We shape a more sophisticated future. 
We Millennials, including myself born in 1988, are like a hybrid of Phoebe and Rachel from FRIENDS. How? We crave uniqueness and authenticity like Phoebe, who likes antiques with sentimental attachments from a flea market. But we also want popularity and safety like Rachel, who chooses brand new antique-looking furniture from Pottery Barn.

Let’s take a look at our hybrid lifestyles. We have exceptional taste in fashion – knowing how to wear a jacket from a thrift store and a Gucci bag. We are savvy of analog and digital technology – having witnessed how smartphones, YouTube, and Justin Bieber emerged and shaped our lives. We educate ourselves on the global perspective – being keen on traveling and self-branding on SNS by posting the same pictures that millions of others took. We tackle the negative inheritance of human rights and environmental issues – attending Pride Parades and marching with Greta Thunberg. And yes, we like sarcasm. Still, aren’t we doing, relatively, fantastic? We certainly have sophisticated minds to shape the new era. 


Do you choose organic? Choose your wall art too.
I believe that buying art should not be any different from choosing where to do your grocery. Our generations care more about what we eat than precedents. We go to Whole Foods Market to buy organic vegetables or artificial-flavor-free food. Or at a farmer’s market on the weekend, we purchase fresh food directly from the producers. Although we may pay extra, we know that we are promoting not only the good health of ourselves but also the sustainability of local producers. Good food enriches our daily lives. 

How about art then? At a flea market, we see local artists selling fabulous paintings and handicrafts, which we may not buy. Why? We would rather spend the same amount of money on a factory-made duplicate with a brand name on it. To call ourselves “cultured,” we pay for the museums to see art established by older generations. That’s too bad; we don’t see many in our taste, so we tell ourselves that we don’t understand art. Even worse, when we like it, we can’t afford to have it at home. Then we are disappointed when finding the same artworks from IKEA (or better case Urban Outfitters) at our and our friends’ houses, which is modulated to satisfy everyone. The truth is, we do understand the art of our time. It is damn time to manifest our diverse taste on our walls, not only on Instagram or Pinterest.

Do your grocery at TRiCERA, your local farmer’s market.
The online art market platforms, such as TRiCERA, is your local market. It is where the artists bring their art directly, and the curators select for guaranteed quality. What if I tell you that you can have the original artwork by Pheobe Buffay at an affordable price? You can appreciate your favorites on your wall every day. You gain energy from its brushstrokes and subtle details that a factory-art cannot have to offer. What if not only it supports the artists, but also it makes you richer year by year? The modern art market is proven to be more promising than the US stock market. You have a cool investment that you can literally show off. The art and artists you support on TRiCERA, you may find them at an auction or a museum a couple of years later. Voila, you are the one who is shaping the trend. This is how we, millennials and Gen X, are reconstructing the museums of our time.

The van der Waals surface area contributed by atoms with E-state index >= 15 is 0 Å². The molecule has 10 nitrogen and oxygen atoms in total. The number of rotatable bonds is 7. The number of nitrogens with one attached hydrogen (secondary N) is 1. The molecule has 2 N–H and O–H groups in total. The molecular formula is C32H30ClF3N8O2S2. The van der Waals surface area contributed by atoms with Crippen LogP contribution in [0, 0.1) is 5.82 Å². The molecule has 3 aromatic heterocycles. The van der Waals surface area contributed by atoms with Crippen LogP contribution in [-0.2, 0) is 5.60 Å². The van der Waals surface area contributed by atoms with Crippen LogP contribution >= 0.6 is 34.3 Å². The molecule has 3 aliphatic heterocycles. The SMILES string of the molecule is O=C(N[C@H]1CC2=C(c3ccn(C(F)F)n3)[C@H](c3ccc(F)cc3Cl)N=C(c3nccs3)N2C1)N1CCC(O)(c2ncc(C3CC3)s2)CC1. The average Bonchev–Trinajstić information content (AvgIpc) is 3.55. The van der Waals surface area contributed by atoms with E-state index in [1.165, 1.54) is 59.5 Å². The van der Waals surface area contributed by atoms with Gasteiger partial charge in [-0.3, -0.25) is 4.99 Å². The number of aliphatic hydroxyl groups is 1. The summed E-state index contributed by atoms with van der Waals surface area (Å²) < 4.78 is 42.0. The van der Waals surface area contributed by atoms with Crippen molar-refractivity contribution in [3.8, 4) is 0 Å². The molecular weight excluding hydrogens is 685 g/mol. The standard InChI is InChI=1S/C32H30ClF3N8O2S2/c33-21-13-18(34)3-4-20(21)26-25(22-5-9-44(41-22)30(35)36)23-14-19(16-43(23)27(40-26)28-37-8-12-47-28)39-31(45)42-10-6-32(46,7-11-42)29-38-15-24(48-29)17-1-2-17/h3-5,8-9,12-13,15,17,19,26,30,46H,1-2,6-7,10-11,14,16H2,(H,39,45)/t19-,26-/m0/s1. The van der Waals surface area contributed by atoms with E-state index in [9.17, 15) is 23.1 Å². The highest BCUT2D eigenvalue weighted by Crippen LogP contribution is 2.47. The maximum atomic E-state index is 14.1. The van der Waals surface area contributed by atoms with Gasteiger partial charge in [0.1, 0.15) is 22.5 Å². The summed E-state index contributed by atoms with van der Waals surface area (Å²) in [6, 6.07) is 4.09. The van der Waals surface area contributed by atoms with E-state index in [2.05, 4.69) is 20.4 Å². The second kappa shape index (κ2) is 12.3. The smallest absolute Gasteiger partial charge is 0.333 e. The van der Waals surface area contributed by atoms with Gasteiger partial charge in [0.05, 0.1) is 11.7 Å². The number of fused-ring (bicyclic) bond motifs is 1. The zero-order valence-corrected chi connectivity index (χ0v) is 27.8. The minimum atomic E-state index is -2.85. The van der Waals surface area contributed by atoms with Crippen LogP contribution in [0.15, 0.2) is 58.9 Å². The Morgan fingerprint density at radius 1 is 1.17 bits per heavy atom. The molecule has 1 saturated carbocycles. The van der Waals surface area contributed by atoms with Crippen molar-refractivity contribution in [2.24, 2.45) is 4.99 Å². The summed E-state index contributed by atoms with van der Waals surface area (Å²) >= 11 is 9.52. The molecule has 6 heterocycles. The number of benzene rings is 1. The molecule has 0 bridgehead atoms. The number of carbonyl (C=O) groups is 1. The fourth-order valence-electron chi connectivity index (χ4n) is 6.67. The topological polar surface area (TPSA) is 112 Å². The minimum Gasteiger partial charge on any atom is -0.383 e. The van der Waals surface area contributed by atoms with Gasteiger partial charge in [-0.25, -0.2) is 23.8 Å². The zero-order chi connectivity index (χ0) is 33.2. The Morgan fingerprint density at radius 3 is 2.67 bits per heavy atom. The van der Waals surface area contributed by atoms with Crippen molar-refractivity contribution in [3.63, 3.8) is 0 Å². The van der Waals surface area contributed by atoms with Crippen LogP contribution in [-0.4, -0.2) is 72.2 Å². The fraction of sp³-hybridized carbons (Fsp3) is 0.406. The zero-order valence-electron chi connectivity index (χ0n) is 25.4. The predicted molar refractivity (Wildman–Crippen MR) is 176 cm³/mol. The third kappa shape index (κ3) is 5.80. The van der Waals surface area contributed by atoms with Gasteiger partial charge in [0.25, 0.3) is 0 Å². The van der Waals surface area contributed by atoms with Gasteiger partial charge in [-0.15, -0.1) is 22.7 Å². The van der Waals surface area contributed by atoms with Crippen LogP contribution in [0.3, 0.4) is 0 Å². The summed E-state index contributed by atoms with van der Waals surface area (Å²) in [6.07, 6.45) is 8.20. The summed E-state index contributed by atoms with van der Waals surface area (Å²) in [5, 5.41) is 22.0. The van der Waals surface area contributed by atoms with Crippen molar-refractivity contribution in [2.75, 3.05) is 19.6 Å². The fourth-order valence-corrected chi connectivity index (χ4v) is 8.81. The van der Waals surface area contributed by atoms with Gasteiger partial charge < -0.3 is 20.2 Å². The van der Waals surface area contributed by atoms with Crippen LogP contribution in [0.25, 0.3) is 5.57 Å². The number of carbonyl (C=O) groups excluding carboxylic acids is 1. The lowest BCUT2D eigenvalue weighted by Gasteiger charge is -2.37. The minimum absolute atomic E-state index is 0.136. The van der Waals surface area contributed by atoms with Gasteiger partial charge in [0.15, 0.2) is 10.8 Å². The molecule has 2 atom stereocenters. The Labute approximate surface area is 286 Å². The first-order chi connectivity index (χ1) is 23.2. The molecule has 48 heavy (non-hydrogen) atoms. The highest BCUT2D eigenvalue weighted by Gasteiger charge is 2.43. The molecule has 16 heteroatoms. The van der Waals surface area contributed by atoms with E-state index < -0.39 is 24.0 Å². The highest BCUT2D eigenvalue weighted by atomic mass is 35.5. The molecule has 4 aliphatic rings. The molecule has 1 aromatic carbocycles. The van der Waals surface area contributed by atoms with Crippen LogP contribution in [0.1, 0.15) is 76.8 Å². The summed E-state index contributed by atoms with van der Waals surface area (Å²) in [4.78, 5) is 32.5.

5 examples of how being an art collector make sense to us. 
[This is a work of fiction. Names, characters, places…, is entirely coincidental.]

Tracy – 28 years old – She loves smoothies, yoga, and her cat. Her apartment is usually a mess, but she has a presentable corner for selfies and video chats on dating apps. She is a bit of avant-garde and likes to play hard to get.

AIKA TAKAHATA, IN THE END, 32cm × 41cm
https://www.tricera.net/painting/id81003010004

Dave – 35 years old – He has a soft spot for his first nephew, and he cares about his younger sister Amy, who expecting her second baby. He sends art as a gift for their kid’s room, as he believes it helps the development of their brains. 

YAMAKAWA HARUKA, umbrella boy, 25.7cm × 36.4cm
https://www.tricera.net/painting/id81006350001

Samantha – 25 years old – She works as a dental hygienist and shares a small yet modern apartment downtown with her boyfriend. She daydreams about the next vacation while she saves money and pays student loans.

Limo, LimoPiece 510 -The Cell of Mind-, 22cm × 22cm
https://www.tricera.net/painting/id81002650014

Adrian – 27 years old – He works at a major accounting firm. Everyone knows that he is a farmer boy transplanted in a big city from university time. He regularly hosts a UFC viewing night. He wants to prove to his friends that he is a transformed liberal and to showcase his knowledge of conspiracy theories. 

SHINZJI KANDA, Esperanto castaway story, 82.8cm × 61.5cm
https://www.tricera.net/drawing/id81003140001

Erica – 32 years old – She is a successful micro-entrepreneur. Her large apartment/ headquarter is where her independent spirit and a curious little girl inside her can cohabitate.

Inga Makarova, Guarded Territory, 125cm × 150cm
https://www.tricera.net/painting/id81006480012


TRiCERA
TRiCERA

At TRiCERA we believe that “creativity has no boundaries.” We enable artists to offer their authentic artwork to art collectors by providing our porfessional services. We solve the problems of language barriers and complex overseas delivery services in order to connect Japanese artists to the rest of the world.

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